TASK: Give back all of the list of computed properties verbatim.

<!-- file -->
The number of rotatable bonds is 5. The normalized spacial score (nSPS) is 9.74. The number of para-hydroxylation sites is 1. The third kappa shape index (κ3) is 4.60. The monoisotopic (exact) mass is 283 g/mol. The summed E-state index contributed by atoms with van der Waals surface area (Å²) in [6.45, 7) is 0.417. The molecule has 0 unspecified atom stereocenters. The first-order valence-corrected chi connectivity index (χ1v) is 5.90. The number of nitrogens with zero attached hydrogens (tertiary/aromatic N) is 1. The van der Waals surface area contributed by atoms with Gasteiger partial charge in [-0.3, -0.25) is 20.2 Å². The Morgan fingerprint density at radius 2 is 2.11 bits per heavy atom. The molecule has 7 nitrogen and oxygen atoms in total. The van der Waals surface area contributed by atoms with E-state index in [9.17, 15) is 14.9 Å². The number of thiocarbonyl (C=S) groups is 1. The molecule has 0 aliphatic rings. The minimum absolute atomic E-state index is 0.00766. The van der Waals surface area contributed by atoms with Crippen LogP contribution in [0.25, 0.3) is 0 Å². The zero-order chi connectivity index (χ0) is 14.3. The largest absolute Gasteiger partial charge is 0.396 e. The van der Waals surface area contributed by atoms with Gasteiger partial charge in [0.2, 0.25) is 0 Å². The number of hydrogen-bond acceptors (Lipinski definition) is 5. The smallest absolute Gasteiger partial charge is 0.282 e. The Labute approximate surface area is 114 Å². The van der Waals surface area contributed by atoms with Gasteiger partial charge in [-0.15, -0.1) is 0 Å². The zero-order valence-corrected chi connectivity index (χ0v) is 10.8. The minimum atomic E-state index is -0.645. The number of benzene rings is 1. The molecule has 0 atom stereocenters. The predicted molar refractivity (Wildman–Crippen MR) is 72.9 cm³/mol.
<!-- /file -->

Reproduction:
The number of rotatable bonds is 5. The normalized spacial score (nSPS) is 9.74. The number of para-hydroxylation sites is 1. The third kappa shape index (κ3) is 4.60. The monoisotopic (exact) mass is 283 g/mol. The summed E-state index contributed by atoms with van der Waals surface area (Å²) in [6.45, 7) is 0.417. The molecule has 0 unspecified atom stereocenters. The first-order valence-corrected chi connectivity index (χ1v) is 5.90. The number of nitrogens with zero attached hydrogens (tertiary/aromatic N) is 1. The van der Waals surface area contributed by atoms with Gasteiger partial charge in [-0.3, -0.25) is 20.2 Å². The Morgan fingerprint density at radius 2 is 2.11 bits per heavy atom. The molecule has 7 nitrogen and oxygen atoms in total. The van der Waals surface area contributed by atoms with E-state index in [9.17, 15) is 14.9 Å². The number of thiocarbonyl (C=S) groups is 1. The molecule has 0 aliphatic rings. The minimum absolute atomic E-state index is 0.00766. The van der Waals surface area contributed by atoms with Crippen LogP contribution in [0.25, 0.3) is 0 Å². The zero-order chi connectivity index (χ0) is 14.3. The largest absolute Gasteiger partial charge is 0.396 e. The van der Waals surface area contributed by atoms with Gasteiger partial charge in [0.2, 0.25) is 0 Å². The number of hydrogen-bond acceptors (Lipinski definition) is 5. The smallest absolute Gasteiger partial charge is 0.282 e. The Labute approximate surface area is 114 Å². The van der Waals surface area contributed by atoms with Gasteiger partial charge in [-0.15, -0.1) is 0 Å². The zero-order valence-corrected chi connectivity index (χ0v) is 10.8. The minimum atomic E-state index is -0.645. The number of benzene rings is 1. The molecule has 0 atom stereocenters. The predicted molar refractivity (Wildman–Crippen MR) is 72.9 cm³/mol.